Close shave at Skybus

Skybus, the Ohio-based startup that bills itself as an ‘ultra low-fares’ airline, prides itself on ancillary 61E4D4455ML._SS500_.jpgrevenues such as charges for seat assignments and checked bags. It’s also painted a few of its planes for advertisers. Other carriers have done this as well, but Skybus is taking the ancillary idea step farther: it’s selling ‘sponsorships’ to convention and visitor bureaus, in return for which flight attendants make announcements on behalf of the CVB. Its first has been for a suburb of Columbus, its home town, a little place called Canal Winchester. We’ve been there and it is about a scenic as you can get in Central Ohio, and Canal Winchester does have a few unique features, including a barbershop museum and hall of fame.We figure that Skybus needs the revenue, because according to its first-ever revenue-and-results filings with the Transportation Department, it lost just over $16 million on revenues of $22 million in the quarter that ended 30 September.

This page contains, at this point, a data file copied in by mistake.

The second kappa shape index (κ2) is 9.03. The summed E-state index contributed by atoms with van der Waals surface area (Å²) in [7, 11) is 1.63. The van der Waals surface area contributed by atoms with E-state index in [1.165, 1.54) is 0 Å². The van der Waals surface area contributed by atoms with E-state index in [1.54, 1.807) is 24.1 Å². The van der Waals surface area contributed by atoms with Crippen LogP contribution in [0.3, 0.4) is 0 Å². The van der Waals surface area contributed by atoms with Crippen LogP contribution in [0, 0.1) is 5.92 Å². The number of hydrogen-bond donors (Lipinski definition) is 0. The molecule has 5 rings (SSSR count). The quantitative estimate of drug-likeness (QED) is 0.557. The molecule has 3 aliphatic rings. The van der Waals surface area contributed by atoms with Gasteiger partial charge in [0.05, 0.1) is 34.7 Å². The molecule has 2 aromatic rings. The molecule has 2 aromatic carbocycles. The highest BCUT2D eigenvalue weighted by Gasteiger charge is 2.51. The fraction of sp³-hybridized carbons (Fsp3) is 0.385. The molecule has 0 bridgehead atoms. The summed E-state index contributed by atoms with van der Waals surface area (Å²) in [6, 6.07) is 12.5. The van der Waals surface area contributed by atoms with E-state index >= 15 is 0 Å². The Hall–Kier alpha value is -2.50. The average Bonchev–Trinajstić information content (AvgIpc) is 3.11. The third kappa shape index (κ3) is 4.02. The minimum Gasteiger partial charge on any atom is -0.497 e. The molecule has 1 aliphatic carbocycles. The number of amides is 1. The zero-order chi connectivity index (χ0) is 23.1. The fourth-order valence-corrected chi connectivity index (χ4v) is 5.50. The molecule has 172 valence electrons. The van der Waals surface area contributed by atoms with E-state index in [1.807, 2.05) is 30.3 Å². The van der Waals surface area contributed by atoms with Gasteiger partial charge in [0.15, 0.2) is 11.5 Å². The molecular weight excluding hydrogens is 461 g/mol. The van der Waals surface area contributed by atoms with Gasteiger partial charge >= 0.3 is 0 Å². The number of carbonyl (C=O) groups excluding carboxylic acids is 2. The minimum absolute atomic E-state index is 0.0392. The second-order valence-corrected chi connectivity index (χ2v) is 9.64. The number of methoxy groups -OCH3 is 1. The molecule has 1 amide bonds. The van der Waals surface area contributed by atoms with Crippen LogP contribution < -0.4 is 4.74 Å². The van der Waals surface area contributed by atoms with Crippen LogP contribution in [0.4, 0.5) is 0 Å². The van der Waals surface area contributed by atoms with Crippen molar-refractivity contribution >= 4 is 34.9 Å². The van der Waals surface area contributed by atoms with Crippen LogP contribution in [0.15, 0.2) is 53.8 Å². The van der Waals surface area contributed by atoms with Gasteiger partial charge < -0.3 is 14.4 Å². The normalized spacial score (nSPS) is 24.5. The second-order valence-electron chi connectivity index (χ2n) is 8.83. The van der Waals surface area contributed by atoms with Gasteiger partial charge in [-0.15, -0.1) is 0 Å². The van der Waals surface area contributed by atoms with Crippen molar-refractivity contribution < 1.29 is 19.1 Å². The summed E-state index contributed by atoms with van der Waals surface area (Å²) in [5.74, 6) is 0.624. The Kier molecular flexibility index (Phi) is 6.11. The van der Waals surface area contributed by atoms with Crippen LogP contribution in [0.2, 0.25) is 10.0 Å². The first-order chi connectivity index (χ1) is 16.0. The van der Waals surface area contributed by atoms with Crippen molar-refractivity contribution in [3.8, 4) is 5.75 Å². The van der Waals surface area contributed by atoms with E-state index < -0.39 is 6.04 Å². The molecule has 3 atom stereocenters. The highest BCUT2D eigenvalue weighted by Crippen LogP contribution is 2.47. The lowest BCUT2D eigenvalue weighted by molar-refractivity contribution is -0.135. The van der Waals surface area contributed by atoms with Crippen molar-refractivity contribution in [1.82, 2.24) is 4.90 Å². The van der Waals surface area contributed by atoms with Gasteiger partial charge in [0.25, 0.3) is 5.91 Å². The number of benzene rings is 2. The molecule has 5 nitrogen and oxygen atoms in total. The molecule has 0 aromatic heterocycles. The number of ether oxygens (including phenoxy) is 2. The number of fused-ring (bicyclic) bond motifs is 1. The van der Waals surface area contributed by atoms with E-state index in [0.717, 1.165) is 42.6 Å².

barb.jpg Privately held Skybus had a load factor of 79% which certainly is respectable, but its rock-bottom fares, which start at $10, are perhaps not proportionate to its rising costs. In fact it decided in October that it would end three of its five routes to the West Coast, saying that even long-haul flights can’t bring in enough revenue to cover costs. Its yields are estimated at just over 5 cents, less than half the 13 cents average among similar-sized airlines. That would seem to mean that Skybus is going to have sell a lot of on-board meals and bring in a lot of “sponsors” if it’s to avoid the dim future that some have seen for it

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